For magazine editors today, the delivery of digital content is an undeniable reality, and a terrific opportunity. Digital platforms–the web, tablets, and mobile–allow editors to take their magazines to places they’ve never been before. In this conversation, Lucky Editor-in-Chief, Brandon Holley, and The New Yorker’s Deputy Editor, Pamela Maffei McCarthy, will explore the new magazine landscape. How do editors make the leap from print magazines to multi-platform brands? Holley and McCarthy will explore the evolution of the editorial process –from article choice and presentation to workflow issues to the role of social media—as well as the changes in their audiences’ expectations. Holley, formerly Editor-in-Chief of Jane magazine who also launched Yahoo! Shine, has extensive experience working primarily for younger brands as well as digital environments. McCarthy first worked on reconceiving iconic titles for new eras as Managing Editor of Vanity Fair and Executive Editor of Esquire.
I've spent the last year working on a game and project to disrupt international development. I built an incredible team of advisors, developers, designers, nonprofits, and supporters around simply an idea, and around a person who had never completed a similar project. Furthermore--they donated their services in the beginning for free!This core conversation will talk about how to rally the best talent around an idea, even if you've never met them (and if the idea ultimately changes or fails).I'll also address diving into tech and gaming, only having a background in online publishing, music, and international relations. I'll talk about motivation, never giving up, and why projects like this are some of the best ways to address global issues and drive innovation. Finally--I'll close on how the project came together (and ultimately changed) and why everyone should have a passion project. Don't be afraid to fail...dive in!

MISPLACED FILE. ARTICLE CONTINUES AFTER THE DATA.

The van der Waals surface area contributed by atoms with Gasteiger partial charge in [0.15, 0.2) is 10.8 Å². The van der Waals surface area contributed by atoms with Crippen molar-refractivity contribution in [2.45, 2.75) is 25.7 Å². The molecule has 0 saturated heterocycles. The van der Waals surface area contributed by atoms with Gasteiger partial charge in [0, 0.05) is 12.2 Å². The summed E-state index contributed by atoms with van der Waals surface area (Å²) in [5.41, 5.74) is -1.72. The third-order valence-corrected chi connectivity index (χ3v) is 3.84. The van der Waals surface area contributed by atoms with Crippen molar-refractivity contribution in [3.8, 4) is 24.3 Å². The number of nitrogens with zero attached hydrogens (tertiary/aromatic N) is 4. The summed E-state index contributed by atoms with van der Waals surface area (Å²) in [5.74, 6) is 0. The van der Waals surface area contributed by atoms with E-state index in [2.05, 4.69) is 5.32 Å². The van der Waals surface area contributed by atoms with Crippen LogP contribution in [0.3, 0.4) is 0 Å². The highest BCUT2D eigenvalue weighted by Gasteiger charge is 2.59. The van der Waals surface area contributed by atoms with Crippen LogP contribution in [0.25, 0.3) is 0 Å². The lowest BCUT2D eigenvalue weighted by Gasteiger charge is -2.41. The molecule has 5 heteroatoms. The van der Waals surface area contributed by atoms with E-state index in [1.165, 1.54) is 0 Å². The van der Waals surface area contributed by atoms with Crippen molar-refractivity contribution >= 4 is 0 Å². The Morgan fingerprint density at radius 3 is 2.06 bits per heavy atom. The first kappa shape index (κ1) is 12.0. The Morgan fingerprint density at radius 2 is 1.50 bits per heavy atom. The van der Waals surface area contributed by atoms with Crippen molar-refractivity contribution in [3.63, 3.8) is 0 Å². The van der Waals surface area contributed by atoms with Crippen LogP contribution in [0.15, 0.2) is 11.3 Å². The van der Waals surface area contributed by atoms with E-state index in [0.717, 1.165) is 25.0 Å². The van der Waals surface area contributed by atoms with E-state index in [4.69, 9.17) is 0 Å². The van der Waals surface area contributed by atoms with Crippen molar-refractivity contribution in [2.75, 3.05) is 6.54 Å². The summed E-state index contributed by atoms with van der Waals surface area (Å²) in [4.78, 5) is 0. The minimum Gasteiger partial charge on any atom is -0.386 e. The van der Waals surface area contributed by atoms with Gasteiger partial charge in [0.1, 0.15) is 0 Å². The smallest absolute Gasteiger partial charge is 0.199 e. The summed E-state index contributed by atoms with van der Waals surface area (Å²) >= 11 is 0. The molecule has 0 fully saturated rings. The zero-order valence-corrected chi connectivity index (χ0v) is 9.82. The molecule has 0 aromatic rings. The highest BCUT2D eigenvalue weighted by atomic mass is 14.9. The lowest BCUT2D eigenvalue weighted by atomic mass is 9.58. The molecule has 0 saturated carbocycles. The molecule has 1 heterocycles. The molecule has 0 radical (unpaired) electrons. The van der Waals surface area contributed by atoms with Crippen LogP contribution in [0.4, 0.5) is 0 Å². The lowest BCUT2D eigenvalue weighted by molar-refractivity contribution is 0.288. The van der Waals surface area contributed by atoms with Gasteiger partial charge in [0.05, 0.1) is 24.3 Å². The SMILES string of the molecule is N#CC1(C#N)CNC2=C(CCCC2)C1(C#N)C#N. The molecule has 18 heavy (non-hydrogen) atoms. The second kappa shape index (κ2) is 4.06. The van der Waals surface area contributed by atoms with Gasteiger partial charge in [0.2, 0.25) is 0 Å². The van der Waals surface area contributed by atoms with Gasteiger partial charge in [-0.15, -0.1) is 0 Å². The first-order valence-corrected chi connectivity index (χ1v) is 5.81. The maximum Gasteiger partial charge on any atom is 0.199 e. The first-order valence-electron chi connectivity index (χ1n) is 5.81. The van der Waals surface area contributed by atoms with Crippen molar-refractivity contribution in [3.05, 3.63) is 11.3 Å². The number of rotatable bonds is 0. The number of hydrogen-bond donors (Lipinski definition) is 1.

It’s time for a revolution. Time to change the way we think about business and how we can have a positive affect on the world around us. Truth is you CAN turn a profit and build a successful business that addresses some of our worst social problems including poverty, obesity, sustainability, institutional injustice, and more. You CAN lead a meaningful life and reap the rewards of your success. In this presentation we will define what it means to be a social entrepreneur. We will then look beyond charities and non-profits and look at real world examples of alternative business models that address social issues while making a profit. We will also look at the challenges social entrepreneurs face and how to tackle them so you can start your own social revolution.
by Wayne Pick and Matt Baker